Who in their right mind would turn down a $3 billion purchase offer from Facebook? Well, that’s SnapChat for you.
SnapChat’s founders apparently had their reasons, including allegedly entertaining other lucrative offers simultaneous with the Facebook offer, like that from Chinese e-commerce company Tencent Holdings.
Then there’s the fact that SnapChat’s co-founder and CEO Evan Spiegel was born wealthy and was, thus, not tempted by the money Facebook was offering. He and his other fellow Stanford co-founders decided to play it out to see if they can earn more.
What is SnapChat, anyway? My teenage daughter and her friends love this tool. It is their main tool for sharing ‘funny’ snaps. I didn’t understand what the value of SnapChat itself until I started using it myself.
SnapChat is a private photo sharing service that allows you to send pictures to people and then disappears after a few seconds.
Available for both iOS and Android devices, SnapChat is built around one central premise: anything shared on the messaging service self-destructs. It can either vanish after it is viewed by the recipient/s, or it disappears 24 hours after it has been posted in the SnapChat Stories feature.
Videos range from 1-10 seconds and photos can be viewed for that same duration. Prior to sharing, users choose to add notes to clips with text and marker tools. After you send your clip out to friends, they’ll see it pop up in what essentially looks like an email inbox.
How to Use SnapChat
Who Uses SnapChat?
The social app’s main users are apparently teenagers, who like the self-destruct mechanism, leaving no breadcrumb trail for authoritative figures to follow. It’s all about ephemeral messaging and the desire to leave less digital tracks, as opposed to the social over-sharing of the generation that came before them. That is, those in their 20s, who are also now gravitating towards SnapChat. Let’s face it – they’re the age group that does heaps of stuff and have weird things to share and over-share.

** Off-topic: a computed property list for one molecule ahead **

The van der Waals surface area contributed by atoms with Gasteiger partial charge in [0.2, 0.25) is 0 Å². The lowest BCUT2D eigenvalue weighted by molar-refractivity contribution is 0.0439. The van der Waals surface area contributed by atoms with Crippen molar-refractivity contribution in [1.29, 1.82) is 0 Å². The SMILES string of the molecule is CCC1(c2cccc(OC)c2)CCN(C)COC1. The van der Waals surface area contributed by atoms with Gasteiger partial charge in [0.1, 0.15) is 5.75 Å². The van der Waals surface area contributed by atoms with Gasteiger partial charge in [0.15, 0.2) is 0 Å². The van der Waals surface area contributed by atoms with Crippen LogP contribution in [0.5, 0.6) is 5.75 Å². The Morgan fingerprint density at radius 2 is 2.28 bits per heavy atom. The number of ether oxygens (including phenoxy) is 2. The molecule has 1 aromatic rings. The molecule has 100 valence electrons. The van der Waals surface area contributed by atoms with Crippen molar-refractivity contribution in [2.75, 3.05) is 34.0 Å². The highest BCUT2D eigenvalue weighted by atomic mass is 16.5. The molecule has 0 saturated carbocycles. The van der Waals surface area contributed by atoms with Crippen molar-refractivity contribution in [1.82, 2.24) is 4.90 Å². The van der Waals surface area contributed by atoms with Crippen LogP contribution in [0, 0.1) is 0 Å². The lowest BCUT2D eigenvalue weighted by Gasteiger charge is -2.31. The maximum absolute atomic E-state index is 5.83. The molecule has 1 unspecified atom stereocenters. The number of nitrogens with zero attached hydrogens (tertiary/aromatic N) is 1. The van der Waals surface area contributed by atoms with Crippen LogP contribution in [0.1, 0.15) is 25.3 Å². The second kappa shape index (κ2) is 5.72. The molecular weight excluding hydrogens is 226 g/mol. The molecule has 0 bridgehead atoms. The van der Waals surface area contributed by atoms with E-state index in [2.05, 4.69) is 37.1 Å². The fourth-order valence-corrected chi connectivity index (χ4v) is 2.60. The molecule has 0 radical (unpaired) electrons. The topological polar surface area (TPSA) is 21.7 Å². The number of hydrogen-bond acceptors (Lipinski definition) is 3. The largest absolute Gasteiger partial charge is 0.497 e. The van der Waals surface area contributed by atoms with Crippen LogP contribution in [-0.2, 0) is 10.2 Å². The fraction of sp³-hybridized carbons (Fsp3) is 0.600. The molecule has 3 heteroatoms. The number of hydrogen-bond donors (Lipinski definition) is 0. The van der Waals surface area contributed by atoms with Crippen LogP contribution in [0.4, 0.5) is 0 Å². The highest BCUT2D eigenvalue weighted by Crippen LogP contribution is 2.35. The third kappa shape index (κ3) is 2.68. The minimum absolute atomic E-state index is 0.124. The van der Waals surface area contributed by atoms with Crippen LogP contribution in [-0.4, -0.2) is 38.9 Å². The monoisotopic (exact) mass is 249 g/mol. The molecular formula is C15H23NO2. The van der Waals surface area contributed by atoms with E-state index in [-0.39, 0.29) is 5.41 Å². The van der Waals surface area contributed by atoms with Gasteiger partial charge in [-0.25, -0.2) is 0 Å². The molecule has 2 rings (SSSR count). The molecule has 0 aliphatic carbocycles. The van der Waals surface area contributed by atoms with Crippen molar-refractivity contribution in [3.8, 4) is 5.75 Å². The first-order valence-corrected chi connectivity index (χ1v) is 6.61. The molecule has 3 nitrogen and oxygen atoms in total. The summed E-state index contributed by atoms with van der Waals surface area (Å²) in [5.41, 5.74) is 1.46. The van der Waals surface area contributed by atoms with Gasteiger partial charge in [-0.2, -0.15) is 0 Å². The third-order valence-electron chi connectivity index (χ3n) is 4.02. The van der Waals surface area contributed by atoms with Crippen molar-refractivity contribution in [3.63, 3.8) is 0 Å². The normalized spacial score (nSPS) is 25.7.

And of course, there are the tech geeks who were probably the first who tried out the service. Reason being, they’re tech geeks.
Although SnapChat has not disclosed its number of users, Spiegel recently revealed that more than two thirds (70%) of the service app’s audience are female, with the number of photos shared on the app doubling to 400 million a day.
According to Spiegel, Snapchat’s biggest competitors are rival messaging apps. “WeChat and Line are popular in their home markets of China and Japan, respectively, but “there are no real huge players worldwide.”
Marketing with SnapChat
Question for business owners and marketers is if the app would hold any possibilities to explore. Well, let’s take the example of 16 Handles, an American company that sells frozen yoghurt ice cream. 16 Handles encouraged customers to send a photo of themselves eating ice cream on SnapChat , and then the company would automatically send the customer a discount coupon. The customer would, however, have to wait to open the ‘snap’ while standing at the register in a 16 Handles-shop so they could see how large (or small) the discount was: anywhere from 15 to 100%. It’s certainly a fab way of engaging with customers via Snapchat.
Have you tried out SnapChat yet? If your business targets teens and/or young adults, are you considering including SnapChat in your social media marketing strategy? Why or why not?